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Song Swarm – Sunday Mornin’ Comin’ Down

September 26th, 2013 Leave a comment Go to comments


If you were to put me on the spot and demand that I choose one all-time favourite song, I suppose my default answer would be Sunday Mornin Comin’ Down, the Kris Kristofferson version.

One may argue about whether it would feature in a shortlist of best song ever; still it resonates with me on many levels, including as a soundtrack in a particular time in my life. And it is, of course, a great song which ought to feature in a shortlist of best song ever.

Like many early Kristofferson songs, it was first recorded not by the composer but by others, because early in his career KK didn’t regard himself primarily as a singer. In fact, he thought he was a terrible singer. In the event, his limitations are also his strength, with that whisky-soaked, soulful voice giving his lyrics a sense of having been lived. But KK knew he had good tunes and that he wanted to write songs for a living.

It might have been different. The son of an army officer, Kristofferson was earmarked for a military career, and served a stint as a helicopter pilot for Uncle Sam. Before that he was a Rhodes scholar, graduating from Oxford with a degree in philosophy. He was offered a job lecturing at the military academy at West Point. Instead, he left the army, and, having been inspired by a meeting with Johnny Cash after a concert, Kristofferson moved with his family to Nashville to try his hand at the music business.

Things did not start promisingly: in 1966 he landed a job at Columbia Records — as a janitor. But in between sweeping floors and polishing door handles, he gave Cash some of his songs, thereby violating strict company policy. Cash was encouraging but didn’t use any of the songs — in fact, according to Kristofferson, Cash said that he threw them into a lake. Still, it was the genesis of a profound friendship.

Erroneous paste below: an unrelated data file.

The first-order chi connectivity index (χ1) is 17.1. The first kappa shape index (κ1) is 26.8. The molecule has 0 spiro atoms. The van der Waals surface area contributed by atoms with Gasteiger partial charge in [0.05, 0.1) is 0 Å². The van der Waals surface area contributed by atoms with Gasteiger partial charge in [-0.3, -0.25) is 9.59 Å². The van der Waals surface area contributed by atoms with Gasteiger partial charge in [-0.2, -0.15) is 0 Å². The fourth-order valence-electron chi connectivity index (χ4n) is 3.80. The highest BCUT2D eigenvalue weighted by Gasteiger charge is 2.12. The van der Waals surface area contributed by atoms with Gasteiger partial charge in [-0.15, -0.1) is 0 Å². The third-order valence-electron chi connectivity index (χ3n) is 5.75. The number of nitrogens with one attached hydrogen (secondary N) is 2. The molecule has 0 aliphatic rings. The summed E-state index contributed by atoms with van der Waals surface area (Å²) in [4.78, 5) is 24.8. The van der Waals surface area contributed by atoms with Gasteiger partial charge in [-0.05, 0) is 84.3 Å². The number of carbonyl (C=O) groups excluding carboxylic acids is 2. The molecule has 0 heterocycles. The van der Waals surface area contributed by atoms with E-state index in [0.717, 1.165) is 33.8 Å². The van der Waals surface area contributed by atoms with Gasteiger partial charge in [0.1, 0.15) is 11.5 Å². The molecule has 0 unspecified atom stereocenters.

kristoffersonA year later, Kristofferson flew helicopters again, for an oil company. He also began a tentative recording career with Epic Records, and finally his songs were started to be recorded by other artists. One day, Kristofferson decided to try and impress Cash again, so he flew a helicopter to Cash’s house to give him some tapes. Cash wasn’t home, though that didn’t stop him from telling a great tale about Kristofferson exiting the chopper with a demo in one hand and a beer in the other.

Still, Cash started to create a buzz around KK, referring to him repeatedly on his TV show. Cash’s introduction of Kristofferson at the Newport Folk Festival especially helped kickstart KK’s recording career.

Cash, of course, recorded Sunday Morning Coming Down (as he corrected the title) in 1970, and won a Grammy for it. Cash resisted pressure to change the line “wishing, Lord, that I was stoned” to “…I was home” in deference to the song’s writer; he however had the kid “playing with”, not “cussing at”, the can that he was kicking.

The song had already been fiirst recorded the previous year by Ray Stevens, who had a minor hit with it. Following Cash’s hit and KK’s definitive version, several artists tried their hand at the song, with varying degrees of accomplishment. Some are featured here, and many tend to play loose with the lyrics.

So, here are 36 versions of Sunday Morninh Comin’ Down, some of them live recordings.